• No. of employees
        • Capital investment
      • Productivity leads to greater efficiency and lower costs
        • Employee productivity
        • Capital productivity
    • Quality
      • Superior quality = customer perception of greater value in a specific product’s attributes
        • Form, features, performance, durability, reliability, style, design
      • Quality products = goods and services that are reliable and that are differentiated by attributes that customers perceive to have higher value
    • Quality (cont’d)
      • The impact of quality on competitive advantage
        • High-quality products increase the value of (differentiate) the products in customers’ eyes
        • Greater efficiency and lower unit costs are associated with reliable products
    • A Quality Map for Automobiles
    • Innovation
      • The act of creating new, commercially viable products or processes
        • Product innovation
          • Creates products that customers perceive as more valuable, increasing the company’s pricing options
        • Process innovation
          • Creates value by lowering production costs
      • Perhaps the most important building block of competitive advantage
    • Responsiveness to Customers
      • Doing a better job than competitors of identifying and satisfying customers’ needs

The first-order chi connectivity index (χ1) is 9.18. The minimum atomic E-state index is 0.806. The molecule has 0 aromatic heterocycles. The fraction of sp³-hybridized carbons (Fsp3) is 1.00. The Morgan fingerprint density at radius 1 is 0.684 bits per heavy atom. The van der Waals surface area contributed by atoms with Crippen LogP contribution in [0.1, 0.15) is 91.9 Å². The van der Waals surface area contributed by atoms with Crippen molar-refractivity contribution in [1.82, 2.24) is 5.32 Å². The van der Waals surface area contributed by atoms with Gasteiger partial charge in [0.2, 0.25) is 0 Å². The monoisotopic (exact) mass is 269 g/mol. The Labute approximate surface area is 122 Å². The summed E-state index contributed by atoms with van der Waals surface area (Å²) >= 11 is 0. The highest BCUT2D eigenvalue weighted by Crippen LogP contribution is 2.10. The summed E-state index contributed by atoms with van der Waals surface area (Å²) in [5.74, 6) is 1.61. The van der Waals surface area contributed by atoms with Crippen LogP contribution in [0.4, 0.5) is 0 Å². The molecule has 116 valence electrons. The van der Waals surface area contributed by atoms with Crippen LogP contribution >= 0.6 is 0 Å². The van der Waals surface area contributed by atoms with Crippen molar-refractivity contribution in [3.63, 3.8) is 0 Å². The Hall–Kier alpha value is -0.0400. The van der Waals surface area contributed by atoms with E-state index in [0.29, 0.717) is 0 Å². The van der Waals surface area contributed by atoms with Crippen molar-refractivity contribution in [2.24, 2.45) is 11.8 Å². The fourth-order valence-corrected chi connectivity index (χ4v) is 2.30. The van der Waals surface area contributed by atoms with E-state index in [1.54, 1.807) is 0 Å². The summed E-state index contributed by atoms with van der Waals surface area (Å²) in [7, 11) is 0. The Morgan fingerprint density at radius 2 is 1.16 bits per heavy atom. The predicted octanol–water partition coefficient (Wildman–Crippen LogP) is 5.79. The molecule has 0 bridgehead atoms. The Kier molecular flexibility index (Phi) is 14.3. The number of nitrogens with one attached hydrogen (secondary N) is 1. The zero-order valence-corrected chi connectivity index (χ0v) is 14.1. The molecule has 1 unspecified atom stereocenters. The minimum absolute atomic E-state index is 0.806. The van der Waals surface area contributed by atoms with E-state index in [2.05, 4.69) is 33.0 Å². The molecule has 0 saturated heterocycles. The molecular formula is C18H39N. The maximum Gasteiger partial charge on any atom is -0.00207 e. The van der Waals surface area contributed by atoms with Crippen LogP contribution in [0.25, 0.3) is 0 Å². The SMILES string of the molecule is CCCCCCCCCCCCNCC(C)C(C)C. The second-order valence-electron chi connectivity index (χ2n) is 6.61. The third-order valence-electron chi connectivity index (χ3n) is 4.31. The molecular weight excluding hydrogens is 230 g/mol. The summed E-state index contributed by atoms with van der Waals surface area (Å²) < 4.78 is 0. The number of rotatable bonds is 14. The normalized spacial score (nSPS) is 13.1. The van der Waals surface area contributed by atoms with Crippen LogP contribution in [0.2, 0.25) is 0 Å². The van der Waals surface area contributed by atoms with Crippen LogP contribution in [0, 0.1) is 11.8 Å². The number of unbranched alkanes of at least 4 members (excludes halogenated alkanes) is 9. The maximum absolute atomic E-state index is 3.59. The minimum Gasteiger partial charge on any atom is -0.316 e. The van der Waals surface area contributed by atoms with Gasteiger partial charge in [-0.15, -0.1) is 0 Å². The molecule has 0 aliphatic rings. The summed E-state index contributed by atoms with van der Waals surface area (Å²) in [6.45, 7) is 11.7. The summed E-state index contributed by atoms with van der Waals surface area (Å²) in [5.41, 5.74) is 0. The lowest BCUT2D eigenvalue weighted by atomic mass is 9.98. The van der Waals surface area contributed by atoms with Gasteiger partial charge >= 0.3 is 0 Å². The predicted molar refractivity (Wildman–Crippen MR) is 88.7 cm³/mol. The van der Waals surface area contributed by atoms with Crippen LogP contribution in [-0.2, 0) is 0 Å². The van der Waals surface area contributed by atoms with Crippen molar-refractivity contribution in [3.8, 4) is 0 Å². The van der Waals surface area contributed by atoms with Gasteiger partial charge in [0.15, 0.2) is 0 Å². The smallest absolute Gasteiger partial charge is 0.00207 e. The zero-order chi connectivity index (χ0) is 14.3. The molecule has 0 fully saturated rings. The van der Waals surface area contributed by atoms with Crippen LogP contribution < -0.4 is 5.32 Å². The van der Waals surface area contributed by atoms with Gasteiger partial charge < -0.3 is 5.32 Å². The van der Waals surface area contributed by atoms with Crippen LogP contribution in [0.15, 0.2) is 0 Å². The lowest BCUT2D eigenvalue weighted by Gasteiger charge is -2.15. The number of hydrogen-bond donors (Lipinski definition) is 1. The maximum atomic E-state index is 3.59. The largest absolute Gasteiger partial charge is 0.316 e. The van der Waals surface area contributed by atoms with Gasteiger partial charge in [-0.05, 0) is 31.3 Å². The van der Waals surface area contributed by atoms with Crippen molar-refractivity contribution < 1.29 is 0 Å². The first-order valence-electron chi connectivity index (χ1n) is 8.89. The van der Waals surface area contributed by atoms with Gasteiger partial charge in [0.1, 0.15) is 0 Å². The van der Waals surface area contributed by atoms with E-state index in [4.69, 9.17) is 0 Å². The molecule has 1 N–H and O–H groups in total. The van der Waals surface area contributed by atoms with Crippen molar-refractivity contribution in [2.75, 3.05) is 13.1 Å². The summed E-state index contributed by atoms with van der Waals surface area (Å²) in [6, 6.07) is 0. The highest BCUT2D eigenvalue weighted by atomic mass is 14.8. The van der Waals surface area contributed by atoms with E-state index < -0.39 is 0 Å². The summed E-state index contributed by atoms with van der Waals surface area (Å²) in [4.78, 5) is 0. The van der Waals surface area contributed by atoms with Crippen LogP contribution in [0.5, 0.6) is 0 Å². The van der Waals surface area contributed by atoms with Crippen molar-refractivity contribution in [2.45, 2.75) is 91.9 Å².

• Superior quality and innovation are integral to superior responsiveness to customers
        • Customizing goods and services to the unique demands of individual customers or customer groups
    • Responsiveness to Customers (cont’d)
      • Sources of enhanced customer responsiveness
        • Customer response time, design, service, after-sales service and support
      • Differentiates a company’s products; leads to brand loyalty and premium pricing
    • Value Creation per Unit
    • Analyzing Competitive Advantage and Profitability
      • Benchmarking company performance against that of competitors and the company’s own historic performance
      • Return on invested capital
      • Net profit = Total revenues – Total costs
    • Definitions of Basic Accounting Terms
    • Drivers of Profitability (ROIC)
    • Ways to Increase ROIC
      • Increase the company’s return on sales
        • Reduce cost of goods sold
        • Reduce spending on sales force, marketing, general, and administrative expenses
        • Reduce R&D spending
        • Increase sales revenue more than costs
      • Increase sales revenues from invested capital
        • Reduce the amount of working capital
        • Reduce amount of fixed capital
    • The Durability of Competitive Advantage
      • Barriers to Imitation
        • Imitating Resources
        • Imitating Capabilities
      • Capability of Competitors
        • Strategic commitment
        • Absorptive capacity
      • Industry Dynamism
    • Why Companies Fail
      • Inertia
        • Companies find it difficult to change their strategies and structures
      • Prior strategic commitments
        • Limit a company’s ability to imitate and cause competitive disadvantage
      • The Icarus paradox
        • A company can become so specialized based on past success that it loses sight of market realities
        • Craftsmen, builders, pioneers, salesmen